Two research groups independently reported Identifications of genetic variants associated with the loss of bone mineral density and the risk of osteoporosis.

by Michael Smith, North American Correspondent, MedPage Today

LONDON, April 29 — Identifications of genetic variants associated with the loss of bone mineral density and the risk of osteoporosis were reported independently today by two research groups.

In a study led by researchers here, published online in The Lancet, two common genetic variants were shown to increase the risk of osteoporosis — a finding that may open the door to early screening for the conditions.

And in a study from Iceland, published online in the New England Journal of Medicine, variants in eight regions of the genome were shown to be consistently associated with bone mineral density or the risk of fracture, or both.

Action Points

Action Explain to interested patients that osteoporosis is known to have a hereditary component but few convincing genetic links have been made to the disease.

Note that these studies — using genome-wide association scanning techniques — find regions of the genome that are associated with the risk of osteoporosis in one and with bone mineral density in the other.

Both studies used similar techniques — genome-wide association scanning — to look for single nucleotide polymorphisms (SNPs) that were associated with the conditions.

Only one SNP — found on chromosome eight — was identified in both studies.

The British study found that two SNPs, on chromosomes eight and 11, were significantly associated with an increased risk of osteoporosis both singly and together, according to Tim Spector, M.D., of St. Thomas’ Hospital, and colleagues.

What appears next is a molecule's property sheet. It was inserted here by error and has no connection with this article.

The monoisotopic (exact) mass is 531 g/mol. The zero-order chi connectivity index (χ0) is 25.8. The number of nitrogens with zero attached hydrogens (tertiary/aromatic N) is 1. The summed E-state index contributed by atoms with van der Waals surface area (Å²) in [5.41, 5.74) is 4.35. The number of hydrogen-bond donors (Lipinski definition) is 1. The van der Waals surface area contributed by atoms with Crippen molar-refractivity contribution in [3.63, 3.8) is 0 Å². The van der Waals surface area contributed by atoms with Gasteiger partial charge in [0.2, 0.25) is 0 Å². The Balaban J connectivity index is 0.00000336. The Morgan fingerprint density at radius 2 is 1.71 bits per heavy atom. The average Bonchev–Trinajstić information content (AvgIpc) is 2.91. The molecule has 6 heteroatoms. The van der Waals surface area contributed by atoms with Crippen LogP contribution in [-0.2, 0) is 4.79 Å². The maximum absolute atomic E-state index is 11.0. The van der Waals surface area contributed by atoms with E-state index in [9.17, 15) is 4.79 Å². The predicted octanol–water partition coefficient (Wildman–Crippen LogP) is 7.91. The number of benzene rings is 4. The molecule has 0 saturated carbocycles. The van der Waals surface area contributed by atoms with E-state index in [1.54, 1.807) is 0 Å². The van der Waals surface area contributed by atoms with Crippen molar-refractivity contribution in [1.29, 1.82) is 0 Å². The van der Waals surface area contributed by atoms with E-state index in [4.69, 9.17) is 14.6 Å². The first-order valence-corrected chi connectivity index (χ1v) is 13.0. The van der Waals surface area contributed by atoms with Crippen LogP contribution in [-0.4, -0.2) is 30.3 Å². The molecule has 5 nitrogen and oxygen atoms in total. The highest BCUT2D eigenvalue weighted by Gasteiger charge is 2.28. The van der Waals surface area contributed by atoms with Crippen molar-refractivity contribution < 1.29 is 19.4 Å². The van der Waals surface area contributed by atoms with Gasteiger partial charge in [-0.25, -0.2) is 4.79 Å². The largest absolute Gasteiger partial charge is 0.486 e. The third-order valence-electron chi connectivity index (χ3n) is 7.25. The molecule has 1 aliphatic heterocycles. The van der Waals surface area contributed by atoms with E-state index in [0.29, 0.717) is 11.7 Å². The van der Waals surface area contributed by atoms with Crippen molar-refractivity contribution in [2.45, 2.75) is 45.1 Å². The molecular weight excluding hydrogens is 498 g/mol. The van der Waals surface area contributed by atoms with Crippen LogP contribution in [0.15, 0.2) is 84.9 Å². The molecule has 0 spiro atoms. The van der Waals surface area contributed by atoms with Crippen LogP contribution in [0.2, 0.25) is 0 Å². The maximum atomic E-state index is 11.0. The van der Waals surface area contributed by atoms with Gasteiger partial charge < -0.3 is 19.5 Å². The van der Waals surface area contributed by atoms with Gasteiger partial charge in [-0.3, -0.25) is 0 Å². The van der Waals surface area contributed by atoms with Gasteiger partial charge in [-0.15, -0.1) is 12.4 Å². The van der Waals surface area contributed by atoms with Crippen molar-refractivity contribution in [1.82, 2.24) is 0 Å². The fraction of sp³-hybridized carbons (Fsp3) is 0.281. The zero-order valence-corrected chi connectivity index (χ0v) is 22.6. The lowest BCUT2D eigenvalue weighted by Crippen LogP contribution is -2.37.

The SNPs taken together also significantly increased the risk of osteoporotic fractures, Dr. Spector and colleagues wrote in The Lancet.

The variants can be “measured with near-perfect precision and without bias years before the age at which fractures tend to occur,” the researchers said.

Such early measurement “could provide ample lead-time for preventive measures,” they said.

Dr. Spector and colleagues analyzed more than 314,000 SNPs in a cohort of 2,094 women in a British twin study, looking for associations with osteoporosis and osteoporotic fractures.

Significant associations were then replicated in 6,463 women from three other cohorts in western Europe.

The analysis found:

One SNP, dubbed rs3736228, on chromosome 11 in the gene for low-density lipoprotein-receptor-related protein, which is involved in stimulating bone formation.

Three SNPs on chromosome eight near the gene for osteoprotegerin, which is involved in bone resorption. The researchers concentrated on the SNP most highly associated with osteoporosis, rs4355801.

The chromosome 11 SNP, rs3736228, was associated with a 30% increase in the risk of both osteoporosis and osteoporotic fractures. Both increases were significant, at P=0.002 and P=0.008, respectively.

Among the study participants, 28% had at least one copy of the risk allele at rs3736228.

The lead SNP on chromosome eight, rs4355801, was associated with a 20% increased risk of osteoporosis (significant at P=0.038) but not with the risk of osteoporotic fracture, the researchers found. (For the other two, rs6469792 and rs6469804, the researchers reported only their association with bone mineral density.)

At least one copy of the risk allele of rs4355801 was found in 79% of study participants.

Participants carrying at least one copy of each risk allele — 22% of the study population — had a 50% increased risk of osteoporosis, which was significant at P=0.0026, and a 29% increased risk of osteoporotic fractures (significant at P=0.014).

The study is “an important step toward understanding the genetic basis of osteoporosis,” according to Joseph Zmuda, Ph.D., and Candace Kammerer, Ph.D., both of the University of Pittsburgh, in an accompanying commentary.